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Immune Disorders Treatment – Biomedicine

Autoimmune disease treatment

Autoimmune disease (known as immune disorders) is a term used to describe diseases which lower the activity of the immune system or cause the immune system to be over active. When the immune system is over active, it attacks healthy tissues damaging them in the process. On the contrary, i.e. when the immune system is under active, it makes the body vulnerable to infections. Autoimmune disorders are differentiated by the type of body tissues/organs affected.

Causes of immune disorders

To understand autoimmune disease, you need to understand how the immune system works. In normal cases, the white blood cells (which are part of the immune system) protect the body against harmful substances known as antigens (i.e. viruses, bacteria, cancer cells, etc.) The immune system releases antibodies to destroy antigens when they invade the body.

In individuals suffering with autoimmune disease, the immune system has difficulties differentiating between antigens and healthy body tissues. This results in violent reactions which destroy healthy/normal body tissues. The immune system usually has a hard time differentiating between antigens and healthy body tissues because of the changes that antigens and some drugs trigger when they enter the body. This is true among individuals who have genes which make them susceptible to autoimmune disorders.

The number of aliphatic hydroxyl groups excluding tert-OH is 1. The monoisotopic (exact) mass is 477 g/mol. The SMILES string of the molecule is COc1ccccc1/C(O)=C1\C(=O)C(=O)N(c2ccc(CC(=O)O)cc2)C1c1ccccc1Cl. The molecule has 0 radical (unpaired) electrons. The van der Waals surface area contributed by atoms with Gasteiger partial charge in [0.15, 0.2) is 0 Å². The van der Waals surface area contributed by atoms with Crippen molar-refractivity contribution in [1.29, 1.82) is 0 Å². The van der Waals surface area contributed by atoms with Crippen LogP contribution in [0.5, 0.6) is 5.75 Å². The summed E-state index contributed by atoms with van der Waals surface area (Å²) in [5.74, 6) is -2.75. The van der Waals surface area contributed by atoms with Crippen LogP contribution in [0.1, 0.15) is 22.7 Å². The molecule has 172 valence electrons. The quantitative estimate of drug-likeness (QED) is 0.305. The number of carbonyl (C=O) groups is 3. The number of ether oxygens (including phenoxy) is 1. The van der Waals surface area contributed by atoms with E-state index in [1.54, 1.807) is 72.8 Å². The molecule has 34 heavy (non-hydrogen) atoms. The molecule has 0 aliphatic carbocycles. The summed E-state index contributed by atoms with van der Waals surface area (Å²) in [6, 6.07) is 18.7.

Symptoms of autoimmune disease

Autoimmune disease symptoms include, but aren’t limited to;

1. Destruction of one/more types of body tissues or organs.

2. Abnormal organ growth.

3. Changes in how an organ/s function. Autoimmune disease usually affects tissues and organs such as; connective tissues, blood vessels, muscles, joints, red blood cells, the skin and endocrine glands (pancreas or thyroid).

Treatment available

immune disorders



Autoimmune disease treatment revolves around reducing/eliminating symptoms, controlling the body’s autoimmune process as well as maintaining the body’s ability to fight diseases. Treatment varies depending on the type of autoimmune disease. Some patients require supplements to replace the vitamin or hormone that the body lacks. Examples of supplements and vitamins used to treat autoimmune diseases include; thyroid supplements and vitamins like B12.

If the autoimmune disease affects the blood, treatment can involve blood transfusions. Autoimmune disorders affecting the joints, bones, and muscles get treatments that help boost movement among other functions. Some patients may also receive immunosuppressive medicines i.e. cyclophosphamide, mycophenolate and azothioprine meant to control immune system responses.

Types of immune disorders

There are many types of autoimmune diseases (over 80 different types). Let’s start by discussing the most common:

1. Rheumatoid arthritis

Rheumatoid arthritis is an autoimmune disease which causes inflammation of joints as well as surrounding tissues and organs. Rheumatoid arthritis can be traced to infections as well as gene/hormonal changes. The disease causes the immune system to release antibodies attached to joint linings. These antibodies attack the joints causing symptoms like inflammation, swelling, and pain which affect the fingers, wrists, knees, and ankles. The disease begins slowly with minor joint pain, fatigue, and stiffness.